Scott took me to see a couple of golf courses. The first was Beatrice Country Club. We meet with the golf course superintendent Andy Hamilton. Andy has many challenges to deal with, watering with effluent water, low lying greens that don’t dry properly, and recent new hole construction. BCC has utilized SuperCal SO4 for a number of years to fix the problems of watering with effluent water.

I had not been to this course but Andy is doing a great job. If you’re in the Beatrice area stop in for a round, you wont be disappointed

The second course we visited was Hidden Acres Golf Course just outside of Beatrice. Jim Workman who is the superintendent there also has many challenges; Small budget, little help, and not enough equipment. Jim has been using SuperCal SO4 on his greens and fairways for two years. This year he had a 3” water main break. The watering system was not set up to have zones and the whole system had to be shut down for repairs. This lasted 4 days. None of the greens or fairways had water and one day the temps where is the 90’s. Jim was nervous, but he said he couldn’t believe how well the turf held up.

I had golfed this course in 2001 or 2002 and there has been a dramatic improvement in the quality of the turf over the past few years. Great job Jim!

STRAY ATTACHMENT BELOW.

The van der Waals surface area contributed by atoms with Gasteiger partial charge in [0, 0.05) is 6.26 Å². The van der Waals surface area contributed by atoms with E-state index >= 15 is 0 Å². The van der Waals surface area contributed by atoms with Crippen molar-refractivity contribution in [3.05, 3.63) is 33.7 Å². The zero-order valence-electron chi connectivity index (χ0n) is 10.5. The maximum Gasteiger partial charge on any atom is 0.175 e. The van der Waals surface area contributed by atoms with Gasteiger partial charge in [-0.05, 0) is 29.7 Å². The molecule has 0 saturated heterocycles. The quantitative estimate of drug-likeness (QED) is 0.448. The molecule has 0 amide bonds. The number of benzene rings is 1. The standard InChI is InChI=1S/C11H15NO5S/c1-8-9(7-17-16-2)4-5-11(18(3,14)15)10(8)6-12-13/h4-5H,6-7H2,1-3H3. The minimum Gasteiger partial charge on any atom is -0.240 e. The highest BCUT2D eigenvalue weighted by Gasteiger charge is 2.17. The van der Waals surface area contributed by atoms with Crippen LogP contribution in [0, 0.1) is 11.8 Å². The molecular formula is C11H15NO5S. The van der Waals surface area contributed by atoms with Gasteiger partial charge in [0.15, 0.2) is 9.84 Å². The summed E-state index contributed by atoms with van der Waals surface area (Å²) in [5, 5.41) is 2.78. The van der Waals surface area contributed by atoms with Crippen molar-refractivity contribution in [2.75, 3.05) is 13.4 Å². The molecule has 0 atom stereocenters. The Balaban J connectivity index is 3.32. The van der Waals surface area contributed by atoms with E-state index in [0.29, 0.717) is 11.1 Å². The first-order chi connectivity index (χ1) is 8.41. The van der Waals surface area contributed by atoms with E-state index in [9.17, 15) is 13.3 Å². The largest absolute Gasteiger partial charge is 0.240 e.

Thanks again Scott, Andy, and Jim, I really enjoyed seeing your courses… next time I’ll bring the sticks!

 

 

The Blogronomist is maintained by Craig Dick, head blogronomist and VP of Sales and Marketing. Here you will find a wide array of blog articles from Craig and expert guests on topics related to soil and crop health, farming, and so much more. If it’s not here, ask us!

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Fertilzer Costs Continue to Rise Fertilzer Costs Continue to Rise

More bad news on the inputs front from Ohio State (see below), fertilizer prices continue to surge.

Wednesday afternoon, CNBC's Fast Money program interviewed Mike Wilson, CEO of Agrium. Mr.Wilson Stated that demand is not falling off, supply will not meet demand for 3-5 years, they are in effect sold out, their inventory is so low they can't produce enough.

Might be time to really think about your fertilization program for next fall. You certainly don't want to short your yield with the price of corn, but does it really make sense to keep putting on high levels of expensive fertilizer (P-K)?

When was the last time you applied lime? When was the last time you soil sampled? Might be worth a couple of dollars an acre in lab costs to find out what you need and what you don't. When is the last time you applied micros like sulfur, boron, or copper?

Now is the time to start planning that fall fertilization. Lime prices are relatively unchanged and is a bargain compared to potash. It will also make any fertilizer you apply work better!

Call us, or one of our dealers, they can help you reduce your fertilizer costs, and still maintain yields, maybe even increase it!

From Ohio State:

Fertilizer Prices Continue Higher - Barry Ward, Brian Freytag

Retail fertilizer prices in Ohio continue to surge as a combination of strong world demand, supply shortages, supply disruptions, high energy/transportation costs and a weak U.S. dollar make for a bad combination for farmers looking to make purchases.